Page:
Iran won’t shut down uranium enrichment program — Iran deputy FM

Iran's deputy foreign minister and top negotiator Abbas Araghchi.  Courtesy Reuters/CCTV. Photo grabbed from Reuters/CCTV video
Iran’s deputy foreign minister and top negotiator Abbas Araghchi. Courtesy Reuters/CCTV. Photo grabbed from Reuters/CCTV video

(Reuters) –Iran will not shut down its uranium enrichment programs nor dismantle any of its nuclear facilities, Iran’s deputy foreign minister and top negotiator Abbas Araghchi said Tuesday.

Araghchi made the statement during an interview with China Central Television (CCTV) inTehran.

Iran and the P5+1, the five permanent members of the U. N. Security Council plus Germany, will start talks on a final nuclear deal on Feb. 18 in Vienna, Austria. Many see the meeting as a significant step for reaching a final agreement.

The deputy foreign minister said that Iran is prepared to negotiate with Western countries on its research and development of centrifuges as well as on how many centrifuges Iran is permitted to have.

“We don’t think that there is need for any dismantling of anything. But to define some sort of limitations on our enrichment program, this is something that has been already accepted, and we will negotiate on that trying to find mutually defined parameters for Iran’s enrichment program,” said Araghchi, also reiterating Iran’s stance on maintaining its enrichment programs.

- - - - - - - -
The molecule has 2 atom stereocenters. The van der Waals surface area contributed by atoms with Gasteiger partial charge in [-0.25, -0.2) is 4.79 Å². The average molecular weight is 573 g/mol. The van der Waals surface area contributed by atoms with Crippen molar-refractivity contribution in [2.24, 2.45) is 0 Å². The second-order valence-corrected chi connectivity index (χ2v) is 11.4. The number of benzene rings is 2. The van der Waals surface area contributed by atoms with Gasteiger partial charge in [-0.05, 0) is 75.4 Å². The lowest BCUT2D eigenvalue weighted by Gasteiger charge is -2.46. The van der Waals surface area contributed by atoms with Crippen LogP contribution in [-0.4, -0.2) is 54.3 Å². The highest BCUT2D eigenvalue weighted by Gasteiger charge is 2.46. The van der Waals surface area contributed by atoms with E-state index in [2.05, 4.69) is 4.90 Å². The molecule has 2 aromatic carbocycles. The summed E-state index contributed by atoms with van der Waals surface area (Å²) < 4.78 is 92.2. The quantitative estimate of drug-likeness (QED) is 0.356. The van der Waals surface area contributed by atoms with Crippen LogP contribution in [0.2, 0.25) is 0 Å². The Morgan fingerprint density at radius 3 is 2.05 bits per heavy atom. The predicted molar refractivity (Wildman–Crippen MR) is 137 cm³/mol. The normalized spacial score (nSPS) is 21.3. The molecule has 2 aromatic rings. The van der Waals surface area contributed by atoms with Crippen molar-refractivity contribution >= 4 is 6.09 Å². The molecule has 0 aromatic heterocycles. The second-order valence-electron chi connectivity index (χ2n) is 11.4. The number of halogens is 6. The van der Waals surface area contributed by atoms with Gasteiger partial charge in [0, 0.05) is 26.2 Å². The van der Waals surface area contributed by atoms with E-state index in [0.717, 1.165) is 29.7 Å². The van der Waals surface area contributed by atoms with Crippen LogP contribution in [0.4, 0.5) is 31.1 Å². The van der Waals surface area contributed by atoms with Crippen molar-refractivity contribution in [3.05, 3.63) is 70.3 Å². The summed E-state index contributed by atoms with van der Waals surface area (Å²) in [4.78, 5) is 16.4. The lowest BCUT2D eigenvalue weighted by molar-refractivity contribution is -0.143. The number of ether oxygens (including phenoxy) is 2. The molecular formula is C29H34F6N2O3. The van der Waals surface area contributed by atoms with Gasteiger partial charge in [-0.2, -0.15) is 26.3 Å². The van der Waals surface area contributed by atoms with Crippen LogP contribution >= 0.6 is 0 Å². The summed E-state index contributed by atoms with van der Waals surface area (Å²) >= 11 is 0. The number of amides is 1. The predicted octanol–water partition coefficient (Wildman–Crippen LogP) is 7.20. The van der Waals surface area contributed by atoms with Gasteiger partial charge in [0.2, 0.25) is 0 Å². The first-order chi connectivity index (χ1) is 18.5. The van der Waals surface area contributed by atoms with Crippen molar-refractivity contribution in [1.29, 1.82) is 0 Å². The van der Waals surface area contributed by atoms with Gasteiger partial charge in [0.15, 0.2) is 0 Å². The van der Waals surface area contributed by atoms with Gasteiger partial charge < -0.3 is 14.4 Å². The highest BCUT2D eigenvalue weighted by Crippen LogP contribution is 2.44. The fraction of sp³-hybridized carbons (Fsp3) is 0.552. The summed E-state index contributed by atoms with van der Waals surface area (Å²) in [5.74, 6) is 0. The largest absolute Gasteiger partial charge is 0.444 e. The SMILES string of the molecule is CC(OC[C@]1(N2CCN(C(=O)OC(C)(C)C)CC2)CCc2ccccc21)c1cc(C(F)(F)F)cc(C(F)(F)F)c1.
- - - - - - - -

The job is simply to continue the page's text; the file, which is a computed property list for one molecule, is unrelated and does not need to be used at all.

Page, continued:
“According to the Geneva agreement, we agreed on the elements of the final step, or the elements of the comprehensive solution. One of the elements is the continuation of Iran’s enrichment program, because that solution would involve an enrichment program.”

The deputy foreign minister also hoped that, following Iran’s compliance with the nuclear limitations, all sanctions on the country would be lifted in the security council, in unilateral sanctions and in multilateral sanctions.

“In return, all sanctions should be lifted, either in the security council or unilateral sanctions and multilateral sanctions, and everything should go back to normality. And Iran’s program should be dealt as a program of any other non-nuclear weapon state party to the NPT (Non-Proliferation Treaty),” said Araghchi.

The negotiator also said that Iran is in favor of a Middle East nuclear-free zone, and that the country is against the usage of nuclear weapons.

“So if there is a real, genuine concern about a nuclear weapon program in Iran, we will address that, we will take care of that and we will remove that. But it doesn’t need any place to be dismantled or to be shut down,” he noted.